Tuesday, 20 October 2009
They were (left to right, beginning with the back rows):
Seth Armstrong (Stan Richards), Phil Pearce (Peter Alexander), Reverend Donald Hinton (Hugh Manning), Amos Brearly (Ronald Magill), Sandie Merrick (Jane Hutcheson), Henry Wilks (Arthur Pentelow), Nick Bates (Cy Chadwick), Jack Sugden (Clive Hornby), Joe Sugden (Frazer Hines), Alan Turner (Richard Thorp), Archie Brooks (Tony Pitts), Mrs Bates (Diana Davies), Jackie Merrick (Ian Sharrock).
Matt Skilbeck (Frederick Pyne), Dolly Skilbeck (Jean Rogers), Sam Skilbeck (Benjamin Whitehead), Robert Sugden (Christopher Smith), Annie Sugden (Sheila Mercier), Kathy Merrick (Malandra Burrows).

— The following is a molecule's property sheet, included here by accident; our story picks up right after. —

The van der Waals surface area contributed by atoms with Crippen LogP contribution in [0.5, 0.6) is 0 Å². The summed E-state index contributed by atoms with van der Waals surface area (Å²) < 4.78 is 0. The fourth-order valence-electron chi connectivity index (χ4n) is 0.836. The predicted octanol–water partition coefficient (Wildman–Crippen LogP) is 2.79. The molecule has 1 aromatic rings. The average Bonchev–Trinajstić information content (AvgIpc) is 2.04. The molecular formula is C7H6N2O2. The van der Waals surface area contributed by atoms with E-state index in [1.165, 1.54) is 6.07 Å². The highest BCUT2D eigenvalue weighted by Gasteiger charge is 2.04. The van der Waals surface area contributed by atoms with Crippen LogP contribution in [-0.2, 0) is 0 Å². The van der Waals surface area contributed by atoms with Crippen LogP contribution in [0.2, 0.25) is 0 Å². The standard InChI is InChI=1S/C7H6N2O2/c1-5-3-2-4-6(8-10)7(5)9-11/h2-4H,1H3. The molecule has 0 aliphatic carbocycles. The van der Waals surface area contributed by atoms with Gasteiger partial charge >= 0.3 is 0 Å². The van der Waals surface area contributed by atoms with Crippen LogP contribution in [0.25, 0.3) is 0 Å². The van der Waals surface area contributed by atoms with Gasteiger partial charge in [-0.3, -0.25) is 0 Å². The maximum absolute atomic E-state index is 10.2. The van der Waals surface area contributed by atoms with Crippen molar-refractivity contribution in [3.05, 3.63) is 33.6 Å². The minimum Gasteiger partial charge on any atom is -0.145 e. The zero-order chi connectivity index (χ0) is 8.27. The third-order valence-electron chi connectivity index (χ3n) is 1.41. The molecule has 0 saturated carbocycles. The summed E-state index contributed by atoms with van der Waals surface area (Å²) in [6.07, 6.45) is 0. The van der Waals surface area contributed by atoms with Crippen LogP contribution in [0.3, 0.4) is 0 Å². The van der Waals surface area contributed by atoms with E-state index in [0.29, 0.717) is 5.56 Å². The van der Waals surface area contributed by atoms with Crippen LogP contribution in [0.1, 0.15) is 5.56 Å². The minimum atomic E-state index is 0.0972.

Beginning the 1980s was not exactly straightforward for Emmerdale Farm.
The ITV strike of 1979 had disrupted episode broadcasts and recordings. The show had last aired on 5 July 1979 (Emmerdale Farm was not shown all year round in those days) and several episodes for the next 1979 season, due to begin around early September, were in preparation, when the strike knocked ITV off our screens.
The strike severely disrupted Emmerdale Farm, and the show was off-air until the 8th, 9th or 10th of January 1980 (depending on which ITV region you viewed it in!).
The publicity blurb for the first 1980 episode revealed the ITV regions' differing schedules:
FULL ITV NETWORK (except STV/WTV/CHA) Tuesday, JANUARY 8, 1980.
STV Wednesday, JANUARY 9, 1980
WTV/CHA Thursday, January 10, 1980 } times vary
The production team was able to adapt, complete and use six episodes originally intended for the 1979 late summer/early autumn season to begin 1980.